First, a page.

Glasgow & West Scotland

Murray company MHL to hand over Rangers takeover papers

Sir David Murray and Craig Whyte
Image caption Sir David Murray sold Rangers to Craig Whyte for £1

Sir David Murray's company MHL is to hand over copies of its correspondence with Craig Whyte's lawyers, Collyer Bristow, over the sale of Rangers.

Rangers' administrators Duff and Phelps won an order at the Court of Session giving them access to the papers.

Duff and Phelps said the documents were vital to an investigation into the takeover of Rangers by Mr Whyte.

The administrators are suing Collyer Bristow for about £25m over the firm's handling of the takeover in May 2011.

Duff and Phelps returned to the Court of Session in Edinburgh to secure the order for the recovery of documentation from Murray MHL under insolvency legislation.

Confidentiality clauses

Their counsel Susan Ower told Lord Hodge: "These documents which the administrators seek to recover are sought to facilitate the administrators' investigation into the circumstances of the takeover of the company."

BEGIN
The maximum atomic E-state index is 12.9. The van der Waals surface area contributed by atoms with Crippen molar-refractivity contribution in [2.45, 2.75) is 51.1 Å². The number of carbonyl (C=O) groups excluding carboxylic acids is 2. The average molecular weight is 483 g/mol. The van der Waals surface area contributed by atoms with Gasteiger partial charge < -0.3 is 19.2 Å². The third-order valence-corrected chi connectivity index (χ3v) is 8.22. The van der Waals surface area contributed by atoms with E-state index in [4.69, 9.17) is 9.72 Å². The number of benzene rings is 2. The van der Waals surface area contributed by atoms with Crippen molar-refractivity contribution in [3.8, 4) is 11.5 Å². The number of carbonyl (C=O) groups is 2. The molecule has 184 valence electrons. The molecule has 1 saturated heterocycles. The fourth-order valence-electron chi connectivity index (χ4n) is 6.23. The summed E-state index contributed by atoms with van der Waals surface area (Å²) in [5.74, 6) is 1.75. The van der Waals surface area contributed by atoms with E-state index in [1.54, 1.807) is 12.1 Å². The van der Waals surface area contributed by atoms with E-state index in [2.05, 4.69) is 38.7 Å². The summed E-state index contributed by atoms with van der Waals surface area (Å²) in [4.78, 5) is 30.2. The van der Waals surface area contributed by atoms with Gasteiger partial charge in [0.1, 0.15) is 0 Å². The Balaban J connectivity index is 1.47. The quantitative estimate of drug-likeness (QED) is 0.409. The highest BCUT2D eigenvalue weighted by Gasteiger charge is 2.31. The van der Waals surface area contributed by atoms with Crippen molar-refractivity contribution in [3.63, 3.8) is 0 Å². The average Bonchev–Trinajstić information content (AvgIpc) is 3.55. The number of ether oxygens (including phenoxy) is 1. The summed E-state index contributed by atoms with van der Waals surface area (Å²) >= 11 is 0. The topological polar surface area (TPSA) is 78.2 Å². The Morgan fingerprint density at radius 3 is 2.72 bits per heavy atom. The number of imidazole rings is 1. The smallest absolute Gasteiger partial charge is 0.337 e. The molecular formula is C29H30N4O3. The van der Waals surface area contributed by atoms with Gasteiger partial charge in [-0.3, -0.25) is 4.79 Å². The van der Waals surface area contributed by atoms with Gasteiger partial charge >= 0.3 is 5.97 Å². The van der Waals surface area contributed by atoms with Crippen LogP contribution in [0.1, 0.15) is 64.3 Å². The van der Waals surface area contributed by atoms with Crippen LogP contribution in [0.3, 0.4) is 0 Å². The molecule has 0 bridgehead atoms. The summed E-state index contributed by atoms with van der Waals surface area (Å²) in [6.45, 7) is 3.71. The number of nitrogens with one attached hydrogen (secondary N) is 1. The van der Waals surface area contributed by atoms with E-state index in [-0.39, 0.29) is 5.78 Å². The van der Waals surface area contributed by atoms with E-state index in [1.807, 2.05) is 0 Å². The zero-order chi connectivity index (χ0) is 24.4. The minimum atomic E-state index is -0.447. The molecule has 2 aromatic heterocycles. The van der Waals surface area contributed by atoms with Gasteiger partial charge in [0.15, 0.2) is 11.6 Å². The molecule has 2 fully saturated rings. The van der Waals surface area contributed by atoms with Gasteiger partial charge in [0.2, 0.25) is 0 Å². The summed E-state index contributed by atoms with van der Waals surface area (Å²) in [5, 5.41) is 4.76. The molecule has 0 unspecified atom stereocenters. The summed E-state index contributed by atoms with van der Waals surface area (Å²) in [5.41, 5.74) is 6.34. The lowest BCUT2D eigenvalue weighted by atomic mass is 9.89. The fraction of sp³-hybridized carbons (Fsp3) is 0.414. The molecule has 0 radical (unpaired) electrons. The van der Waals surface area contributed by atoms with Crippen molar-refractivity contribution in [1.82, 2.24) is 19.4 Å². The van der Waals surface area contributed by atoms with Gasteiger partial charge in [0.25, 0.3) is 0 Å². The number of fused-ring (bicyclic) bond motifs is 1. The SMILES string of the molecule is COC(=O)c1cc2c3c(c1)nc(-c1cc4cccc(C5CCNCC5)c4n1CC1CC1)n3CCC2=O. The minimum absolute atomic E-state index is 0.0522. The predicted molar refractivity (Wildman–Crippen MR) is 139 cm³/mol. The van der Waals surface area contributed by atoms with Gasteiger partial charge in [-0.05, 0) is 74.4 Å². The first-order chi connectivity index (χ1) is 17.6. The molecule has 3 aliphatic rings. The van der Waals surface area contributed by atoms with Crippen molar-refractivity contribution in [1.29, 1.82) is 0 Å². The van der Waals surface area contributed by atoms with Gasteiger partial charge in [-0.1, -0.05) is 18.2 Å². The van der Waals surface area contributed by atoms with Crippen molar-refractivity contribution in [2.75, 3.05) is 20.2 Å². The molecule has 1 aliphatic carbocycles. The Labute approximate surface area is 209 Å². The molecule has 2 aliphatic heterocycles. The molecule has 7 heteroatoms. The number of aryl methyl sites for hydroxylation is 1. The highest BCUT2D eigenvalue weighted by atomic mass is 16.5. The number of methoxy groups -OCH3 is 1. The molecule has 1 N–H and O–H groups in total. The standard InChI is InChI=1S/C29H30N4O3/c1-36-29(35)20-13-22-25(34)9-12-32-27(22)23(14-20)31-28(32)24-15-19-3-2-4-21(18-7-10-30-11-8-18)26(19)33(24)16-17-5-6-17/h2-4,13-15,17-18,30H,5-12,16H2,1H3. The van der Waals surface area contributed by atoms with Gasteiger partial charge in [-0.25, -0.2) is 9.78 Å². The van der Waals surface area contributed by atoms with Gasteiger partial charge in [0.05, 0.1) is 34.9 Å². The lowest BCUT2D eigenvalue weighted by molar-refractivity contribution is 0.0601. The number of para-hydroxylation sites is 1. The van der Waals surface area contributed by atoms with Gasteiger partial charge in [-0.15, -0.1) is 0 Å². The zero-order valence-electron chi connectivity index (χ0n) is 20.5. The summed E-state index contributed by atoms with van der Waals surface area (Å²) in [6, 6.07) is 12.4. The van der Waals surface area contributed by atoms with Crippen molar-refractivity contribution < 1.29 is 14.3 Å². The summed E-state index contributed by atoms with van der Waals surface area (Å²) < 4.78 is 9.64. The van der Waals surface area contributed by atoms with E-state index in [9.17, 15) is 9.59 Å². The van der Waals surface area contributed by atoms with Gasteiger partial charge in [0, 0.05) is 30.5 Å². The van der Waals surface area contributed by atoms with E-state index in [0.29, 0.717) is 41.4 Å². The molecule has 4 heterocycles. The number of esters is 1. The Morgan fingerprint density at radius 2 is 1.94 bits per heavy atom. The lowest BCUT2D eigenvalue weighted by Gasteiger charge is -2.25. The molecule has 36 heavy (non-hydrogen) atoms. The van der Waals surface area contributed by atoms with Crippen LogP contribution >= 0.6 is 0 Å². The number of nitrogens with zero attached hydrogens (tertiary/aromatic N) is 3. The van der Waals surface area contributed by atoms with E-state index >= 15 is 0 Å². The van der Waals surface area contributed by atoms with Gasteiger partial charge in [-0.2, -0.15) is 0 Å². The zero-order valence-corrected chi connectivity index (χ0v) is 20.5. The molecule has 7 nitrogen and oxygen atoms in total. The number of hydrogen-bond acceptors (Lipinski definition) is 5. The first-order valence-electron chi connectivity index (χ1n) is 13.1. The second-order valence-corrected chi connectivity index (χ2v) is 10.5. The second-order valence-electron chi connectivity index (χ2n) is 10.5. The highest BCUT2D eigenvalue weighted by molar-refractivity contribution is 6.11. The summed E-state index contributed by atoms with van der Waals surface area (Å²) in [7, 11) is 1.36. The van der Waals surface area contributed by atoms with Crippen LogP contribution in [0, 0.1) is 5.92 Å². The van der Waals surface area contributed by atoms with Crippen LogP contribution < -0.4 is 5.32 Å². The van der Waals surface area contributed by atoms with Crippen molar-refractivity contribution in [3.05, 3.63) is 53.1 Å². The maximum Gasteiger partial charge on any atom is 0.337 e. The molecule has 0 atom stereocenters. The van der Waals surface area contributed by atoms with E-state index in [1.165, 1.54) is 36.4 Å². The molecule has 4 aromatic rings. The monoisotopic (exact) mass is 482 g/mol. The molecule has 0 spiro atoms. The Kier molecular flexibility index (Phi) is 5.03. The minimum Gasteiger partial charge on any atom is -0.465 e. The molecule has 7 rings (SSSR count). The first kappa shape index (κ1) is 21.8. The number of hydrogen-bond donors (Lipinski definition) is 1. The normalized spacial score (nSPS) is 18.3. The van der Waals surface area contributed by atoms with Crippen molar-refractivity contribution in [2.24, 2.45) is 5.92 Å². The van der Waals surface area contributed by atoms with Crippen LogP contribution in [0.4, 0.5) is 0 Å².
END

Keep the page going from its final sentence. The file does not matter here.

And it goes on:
The material sought included all letters, faxes, filenotes and emails between the Murray firm, of Charlotte Square, Edinburgh, and English solicitors Collyer Bristow.

The London-based law firm are now being sued by the administrators at the High Court in London, relating to the sale of 85.3% of the share capital in Rangers to Mr Whyte's firm.

Ms Ower said lawyers had written to the Murray company, which had said it had no objection to providing documents but was concerned over confidentiality clauses. Therefore, a court order was being sought.

Controlling shares

She said Mr Whyte had also been informed by email about the move.

Lord Hodge asked if there had been any response from Mr Whyte or others who had been informed, but was told by Ms Ower: "None at all."

The judge said: "It is clear that, speaking loosely, the vendors at Rangers, whose solicitors have the documents, are content that the order be made, but need a court order because of the terms of the share purchase agreement."

Lord Hodge said he was prepared to grant the order after a brief hearing at which only the administrators were legally represented.

Mr Whyte bought the controlling shares in the Ibrox club for £1 before it was plunged into administration in February.

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